Much of this discussion has been focused around passages of the Torah detailing “one law” or “one statue” to be followed by the native Israelite and the sojourner (Exodus 12:48-49; Leviticus 24:22; Numbers 9:14; 15:15-16, 29-30). The majority of these passages actually pertain to specific legislation, where a uniform set of instruction needed to be followed. What these passages establish in a wider, theological and philosophical sense, has caused interpreters to draw a number of conclusions. Traditional Judaism widely interprets the “one law” passages as implying that the ger in Ancient Israel was only anticipated or expected to keep a minimum amount of Torah commandments, and this is followed by many of today’s Messianic Jews. Others in the broader Messianic community have held to the position that while the native Israelite and sojourner are not exactly the same, there are too many areas of equivalence, and that the sojourner was anticipated to keep the considerable bulk of the Torah’s commandments, which for many in ancient times would inevitably lead to circumcision and native status being granted.
“Associated FAQs on the One Law Debate,” p. 130
One Law for All: From the Mosaic Texts to the Work of the Holy Spirit
This is the second part of my two-part review of McKee’s book (I published Part 1 yesterday). As I mentioned, his arguments regarding what he refers to as “Divine Invitation,” “Covenant Obligation,” and “Supernatural Compulsion” regarding how a non-Jewish disciples of the Jewish disciple should respond to the Torah mitzvot (at least within the community context of Messianic Judaism or Hebrew Roots) form the foundation of his book.
McKee advocates for the “Supernatural Compulsion” argument based on the New Covenant language found in Jeremiah 31 but, as I mentioned yesterday, since the Torah isn’t actually written on anyone’s heart yet and won’t be until the second advent, his stated motivation for a Gentile “keeping Torah” does not yet exist.
McKee dedicates about the first third of his book to explaining in great detail the passages in the Torah (listed above) related to “one law” and how the gerim or (Gentile) resident aliens among Israel were to be included and treated identically to the native Israelite in certain matters, usually related to ritual sacrifice. As McKee himself rightly states, all of the “one law” passages are conditional and do not describe a blanket commandment for Gentiles to simply enter ancient Israel and automatically be treated as a native in every single way.
I give “props” to McKee for his obviously detailed research and dedication to the topic of “one law” in ancient Israel but it almost doesn’t matter. Those passages cannot anachronistically be applied either to the Gentiles entering the Jewish worship stream of “the Way” in the first century C.E. or to we Gentile Christians, Messianic Gentiles, or Gentile One Law devotees today.
McKee even gives us the clue as to why:
…that the sojourner was anticipated to keep the considerable bulk of the Torah’s commandments, which for many in ancient times would inevitably lead to circumcision and native status being granted. (emph. mine)
I have long since asked and answered the question Whatever Happened to the Mixed Multitude and McKee has also just answered it. The commandments related to “one law” and the gerim (resident aliens) were originally created to deal with the “mixed multitude” of people (probably fellow slaves of various nationalities) who came with the Israelites out of Egypt. If they didn’t want to return to their own countries and desired to stay with Israel, what was to be done with them?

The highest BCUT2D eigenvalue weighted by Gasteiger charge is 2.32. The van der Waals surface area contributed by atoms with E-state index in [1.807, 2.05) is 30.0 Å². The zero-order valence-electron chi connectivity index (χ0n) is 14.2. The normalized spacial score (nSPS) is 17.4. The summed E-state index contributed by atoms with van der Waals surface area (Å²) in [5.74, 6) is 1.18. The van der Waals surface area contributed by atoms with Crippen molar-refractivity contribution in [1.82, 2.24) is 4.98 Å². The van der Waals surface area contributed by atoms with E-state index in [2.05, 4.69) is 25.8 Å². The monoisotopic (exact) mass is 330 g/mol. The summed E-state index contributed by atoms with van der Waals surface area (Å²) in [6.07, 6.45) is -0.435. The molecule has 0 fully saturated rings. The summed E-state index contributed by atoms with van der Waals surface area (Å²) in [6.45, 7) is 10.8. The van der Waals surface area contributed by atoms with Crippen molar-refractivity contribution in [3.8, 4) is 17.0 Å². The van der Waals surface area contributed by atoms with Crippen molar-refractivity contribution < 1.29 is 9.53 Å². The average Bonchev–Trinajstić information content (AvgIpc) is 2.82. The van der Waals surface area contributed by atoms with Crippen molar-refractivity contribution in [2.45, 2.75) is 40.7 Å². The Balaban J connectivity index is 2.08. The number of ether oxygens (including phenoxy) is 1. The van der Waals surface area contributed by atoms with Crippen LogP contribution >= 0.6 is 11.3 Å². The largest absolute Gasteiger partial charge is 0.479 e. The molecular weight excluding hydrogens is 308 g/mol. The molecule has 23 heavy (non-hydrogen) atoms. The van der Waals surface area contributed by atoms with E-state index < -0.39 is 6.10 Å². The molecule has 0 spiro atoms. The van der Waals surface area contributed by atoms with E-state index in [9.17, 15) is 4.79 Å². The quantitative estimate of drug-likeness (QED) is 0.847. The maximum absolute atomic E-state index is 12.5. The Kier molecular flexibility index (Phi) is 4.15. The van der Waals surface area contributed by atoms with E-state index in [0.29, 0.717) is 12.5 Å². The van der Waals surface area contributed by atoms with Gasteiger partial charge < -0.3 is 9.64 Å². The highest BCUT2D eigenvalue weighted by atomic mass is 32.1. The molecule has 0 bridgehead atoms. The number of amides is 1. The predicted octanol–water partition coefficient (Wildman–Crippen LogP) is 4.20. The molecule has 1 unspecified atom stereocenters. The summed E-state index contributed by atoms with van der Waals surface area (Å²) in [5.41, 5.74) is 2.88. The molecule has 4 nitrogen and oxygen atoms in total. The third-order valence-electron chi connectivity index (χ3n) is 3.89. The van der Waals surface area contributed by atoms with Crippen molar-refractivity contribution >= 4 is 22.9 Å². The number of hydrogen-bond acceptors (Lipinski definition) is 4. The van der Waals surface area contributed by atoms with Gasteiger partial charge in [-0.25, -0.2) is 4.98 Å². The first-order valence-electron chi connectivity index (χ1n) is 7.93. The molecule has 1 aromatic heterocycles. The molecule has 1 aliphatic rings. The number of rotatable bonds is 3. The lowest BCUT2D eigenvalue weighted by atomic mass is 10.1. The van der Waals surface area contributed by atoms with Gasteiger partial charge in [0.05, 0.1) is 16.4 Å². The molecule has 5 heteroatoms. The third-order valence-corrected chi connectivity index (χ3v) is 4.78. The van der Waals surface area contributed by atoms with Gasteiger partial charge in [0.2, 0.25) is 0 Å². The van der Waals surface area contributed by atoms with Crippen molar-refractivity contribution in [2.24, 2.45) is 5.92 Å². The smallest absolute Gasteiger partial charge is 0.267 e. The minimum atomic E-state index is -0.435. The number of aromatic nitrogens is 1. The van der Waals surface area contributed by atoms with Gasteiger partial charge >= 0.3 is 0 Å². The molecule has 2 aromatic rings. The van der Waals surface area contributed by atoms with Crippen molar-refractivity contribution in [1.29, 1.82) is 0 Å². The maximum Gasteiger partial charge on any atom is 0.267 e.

“You shall not detest an Edomite, for he is your brother; you shall not detest an Egyptian, because you were an alien in his land. The sons of the third generation who are born to them may enter the assembly of the Lord.”
–Deuteronomy 23:7-8 (NASB)
This is why the “one law” passages in the Torah can never be used to justify Gentile “obligation” to Torah observance in the manner of the Jewish people among Christians in Messianic Judaism or Hebrew Roots today. They do not apply. This method of assimilation was designed to allow the resident alien, who would never be an Israelite, to enter a path so that their grandchildren would be admitted into the Israelite nation as a native. There was never an intention of a sustained multi-generational presence of Gentiles who remained Gentiles and yet were otherwise treated exactly like Israelites including in their observance of all of the mitzvot.
With the passage of time, the gerim were assimilated culturally and religiously. Doeg the Edomite, for instance, was a worshiper of YHWH by the time of Saul (I Sam. 21:8), as was Uriah the Hittite in the reign of David (II Sam. 11:11). Hence, the ger, in contrast to the nokhri, was required in many cases to conform to the ritual practices of the native Israelite. Thus, gerim were subject to laws dealing with ritual purification (Num. 19:2–10), incest (Lev. 18:26) and some of the food taboos (Lev. 17:10–16; but cf. Deut. 14:21). They were expected to observe the Sabbath (Ex. 20:10; Deut. 5:14), participate in the religious festivals (Deut. 16:11, 14), and fast on the Day of Atonement (Lev. 16:29). They were permitted to offer up burnt offerings (Lev. 17:8; 22:18; Num. 15:14ff.) and, if circumcised, even to sacrifice the paschal lamb (Ex. 12:48–49; Num. 9:14). Indeed, they, no less than the Israelites, were expected to be loyal to YHWH (Lev. 20:2; cf. Ezek. 14:5–8).
-from “Strangers and Gentiles”
Jewish Virtual Library
If you click on the link I provided just above, you can read a more detailed treatment of the subject from a Jewish point of view, but as we can see in the above-quoted paragraph, there is a long history of gerim entering Israel as resident aliens and as they married and had children, eventually their descendants were assimilated into Israel and their Gentile past was forgotten.